THE CIVIL WAR IN BOOKS: AN ANALYTICAL BIBLIOGRAPHY
By David J. Eicher
Foreword by Gary W. Gallagher
407 pp., hardcover, University of Illinois Press, Urbana, 1997, ISBN 0–252–02273–4
Publication of The Civil War in Books will inevitably engender considerable controversy: why is this book left out and that one included? David Eicher’s evaluations of many of the books will also be challenged. While he obviously considers each book important, he does not hesitate to point out quite explicitly what he sees as their shortcomings. See, for example, his criticisms of Ezra Warner’s venerable volumes Generals in Blue and Generals in Gray (#s 866 and 867). (Eicher’s publisher is not that tickled about his pointing out piddling little errors in Peter Cozzens’ magisterial accounts of the battles of Stones River [#70] and Chickamauga [#100], we must say, although we applaud his enlightened views on the battles of Chattanooga [#103].)
Eicher’s “amazing achievement” is to have produced the most valuable reference book on the war since The Civil War Day by Day, by E. B. Long and Barbara Long, published in 1971 (see #851). Up to now the most significant bibliography has been Civil War Books: A Critical Bibliography, edited by Allan Nevins, James I. Robertson, Jr., and Bell I. Wiley, published in 1967–1969. Although that two-volume work included more than 6,000 titles, the annotations were very brief, usually one or two sentences. By contrast, Eicher provides comprehensive analytical annotations based on very close examination of all 1,100 volumes. The books were chosen with a board of advisors as the most significant works on the great conflict.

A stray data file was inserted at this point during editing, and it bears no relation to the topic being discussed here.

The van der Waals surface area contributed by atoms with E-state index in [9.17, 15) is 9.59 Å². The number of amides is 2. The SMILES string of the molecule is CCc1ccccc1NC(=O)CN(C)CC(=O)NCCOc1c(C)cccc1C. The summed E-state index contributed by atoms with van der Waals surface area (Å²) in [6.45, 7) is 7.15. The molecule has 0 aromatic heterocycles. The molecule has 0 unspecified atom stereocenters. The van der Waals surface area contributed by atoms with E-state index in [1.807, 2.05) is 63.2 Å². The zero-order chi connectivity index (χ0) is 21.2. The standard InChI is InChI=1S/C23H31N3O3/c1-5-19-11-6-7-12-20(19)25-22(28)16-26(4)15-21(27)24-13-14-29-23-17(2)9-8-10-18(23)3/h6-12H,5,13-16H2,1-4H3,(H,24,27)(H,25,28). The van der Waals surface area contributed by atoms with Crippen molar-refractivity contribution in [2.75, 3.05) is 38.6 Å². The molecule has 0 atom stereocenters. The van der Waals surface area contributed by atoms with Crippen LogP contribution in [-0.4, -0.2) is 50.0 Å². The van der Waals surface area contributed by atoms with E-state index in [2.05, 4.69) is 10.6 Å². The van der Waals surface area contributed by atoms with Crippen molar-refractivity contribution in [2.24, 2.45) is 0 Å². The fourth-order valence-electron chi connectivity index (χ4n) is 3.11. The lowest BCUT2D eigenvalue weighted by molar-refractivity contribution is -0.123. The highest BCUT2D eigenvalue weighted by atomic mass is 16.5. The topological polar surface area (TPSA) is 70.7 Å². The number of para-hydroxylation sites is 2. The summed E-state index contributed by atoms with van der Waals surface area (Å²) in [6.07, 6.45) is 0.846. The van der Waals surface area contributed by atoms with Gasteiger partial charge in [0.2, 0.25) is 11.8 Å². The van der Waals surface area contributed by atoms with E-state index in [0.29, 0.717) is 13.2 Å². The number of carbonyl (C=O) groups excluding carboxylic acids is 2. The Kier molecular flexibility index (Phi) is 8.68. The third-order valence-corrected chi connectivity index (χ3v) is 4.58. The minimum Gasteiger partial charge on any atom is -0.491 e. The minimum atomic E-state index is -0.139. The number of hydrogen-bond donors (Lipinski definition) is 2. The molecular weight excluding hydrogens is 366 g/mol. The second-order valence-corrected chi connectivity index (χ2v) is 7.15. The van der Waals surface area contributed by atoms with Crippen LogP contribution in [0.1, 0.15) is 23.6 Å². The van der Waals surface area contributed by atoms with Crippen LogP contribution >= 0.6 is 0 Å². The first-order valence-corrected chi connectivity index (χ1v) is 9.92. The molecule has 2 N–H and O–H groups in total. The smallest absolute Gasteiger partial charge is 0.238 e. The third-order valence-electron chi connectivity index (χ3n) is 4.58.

The original intent was to limit the bibliography to 1,000 volumes, but as Eicher received comments and suggestions from some of the leading authorities on the war it became clear that the number needed to be expanded. Among those who assisted in the selection of books to be included were Gary W. Gallagher, who has written extensively on the historiography of the war; James M. McPherson, author of the most comprehensive study in recent years; Mark E. Neely, Jr., author of a Pulitzer-Prize winning study of Lincoln; Ralph G. Newman, for many years a prominent dealer in Civil War books; and James I. Robertson, Jr., an editor of the earlier major bibliography sponsored by the Civil War Centennial Committee in the 1960s.
The Civil War in Books will be an essential volume for university and public libraries, dealers in rare and secondhand books, and of course for scholars and buffs of the Civil War/War between the States.